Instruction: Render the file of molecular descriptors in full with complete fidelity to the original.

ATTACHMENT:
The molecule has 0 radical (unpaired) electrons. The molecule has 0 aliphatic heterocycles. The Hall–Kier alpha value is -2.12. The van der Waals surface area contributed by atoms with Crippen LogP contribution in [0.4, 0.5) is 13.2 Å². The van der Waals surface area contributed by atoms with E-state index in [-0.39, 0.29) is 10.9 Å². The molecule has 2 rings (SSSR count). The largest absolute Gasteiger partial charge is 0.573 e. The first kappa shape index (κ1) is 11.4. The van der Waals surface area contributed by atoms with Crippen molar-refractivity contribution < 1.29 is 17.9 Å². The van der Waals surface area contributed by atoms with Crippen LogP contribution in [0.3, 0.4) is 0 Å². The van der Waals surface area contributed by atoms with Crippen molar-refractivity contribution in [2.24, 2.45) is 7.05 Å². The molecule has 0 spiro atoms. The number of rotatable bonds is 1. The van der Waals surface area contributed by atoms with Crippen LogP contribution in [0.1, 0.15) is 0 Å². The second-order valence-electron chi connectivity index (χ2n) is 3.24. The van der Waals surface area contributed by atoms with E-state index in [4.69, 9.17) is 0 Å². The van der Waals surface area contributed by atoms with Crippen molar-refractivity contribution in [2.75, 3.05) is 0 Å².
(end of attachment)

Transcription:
The molecule has 0 radical (unpaired) electrons. The molecule has 0 aliphatic heterocycles. The Hall–Kier alpha value is -2.12. The van der Waals surface area contributed by atoms with Crippen LogP contribution in [0.4, 0.5) is 13.2 Å². The van der Waals surface area contributed by atoms with E-state index in [-0.39, 0.29) is 10.9 Å². The molecule has 2 rings (SSSR count). The largest absolute Gasteiger partial charge is 0.573 e. The first kappa shape index (κ1) is 11.4. The van der Waals surface area contributed by atoms with Crippen molar-refractivity contribution < 1.29 is 17.9 Å². The van der Waals surface area contributed by atoms with Crippen LogP contribution in [0.3, 0.4) is 0 Å². The van der Waals surface area contributed by atoms with Crippen molar-refractivity contribution in [2.24, 2.45) is 7.05 Å². The molecule has 0 spiro atoms. The number of rotatable bonds is 1. The van der Waals surface area contributed by atoms with Crippen LogP contribution in [0.1, 0.15) is 0 Å². The second-order valence-electron chi connectivity index (χ2n) is 3.24. The van der Waals surface area contributed by atoms with E-state index in [4.69, 9.17) is 0 Å². The van der Waals surface area contributed by atoms with Crippen molar-refractivity contribution in [2.75, 3.05) is 0 Å².